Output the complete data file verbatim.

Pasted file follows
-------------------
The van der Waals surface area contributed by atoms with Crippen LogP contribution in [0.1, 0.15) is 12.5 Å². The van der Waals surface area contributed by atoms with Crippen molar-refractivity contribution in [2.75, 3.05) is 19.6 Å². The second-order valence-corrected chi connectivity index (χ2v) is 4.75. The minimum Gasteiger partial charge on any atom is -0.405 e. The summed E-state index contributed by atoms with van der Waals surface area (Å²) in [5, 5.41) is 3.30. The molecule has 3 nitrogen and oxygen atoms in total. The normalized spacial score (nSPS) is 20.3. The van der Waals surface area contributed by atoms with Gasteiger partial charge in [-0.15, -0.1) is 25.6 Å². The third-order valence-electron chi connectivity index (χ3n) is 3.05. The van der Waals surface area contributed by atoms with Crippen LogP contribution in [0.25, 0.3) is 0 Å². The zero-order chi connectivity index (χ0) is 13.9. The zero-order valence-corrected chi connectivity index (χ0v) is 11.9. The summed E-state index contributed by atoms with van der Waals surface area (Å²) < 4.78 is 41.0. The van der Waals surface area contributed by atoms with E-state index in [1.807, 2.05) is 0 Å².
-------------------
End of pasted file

The van der Waals surface area contributed by atoms with Crippen LogP contribution in [0.1, 0.15) is 12.5 Å². The van der Waals surface area contributed by atoms with Crippen molar-refractivity contribution in [2.75, 3.05) is 19.6 Å². The second-order valence-corrected chi connectivity index (χ2v) is 4.75. The minimum Gasteiger partial charge on any atom is -0.405 e. The summed E-state index contributed by atoms with van der Waals surface area (Å²) in [5, 5.41) is 3.30. The molecule has 3 nitrogen and oxygen atoms in total. The normalized spacial score (nSPS) is 20.3. The van der Waals surface area contributed by atoms with Gasteiger partial charge in [-0.15, -0.1) is 25.6 Å². The third-order valence-electron chi connectivity index (χ3n) is 3.05. The van der Waals surface area contributed by atoms with Crippen LogP contribution in [0.25, 0.3) is 0 Å². The zero-order chi connectivity index (χ0) is 13.9. The zero-order valence-corrected chi connectivity index (χ0v) is 11.9. The summed E-state index contributed by atoms with van der Waals surface area (Å²) < 4.78 is 41.0. The van der Waals surface area contributed by atoms with E-state index in [1.807, 2.05) is 0 Å².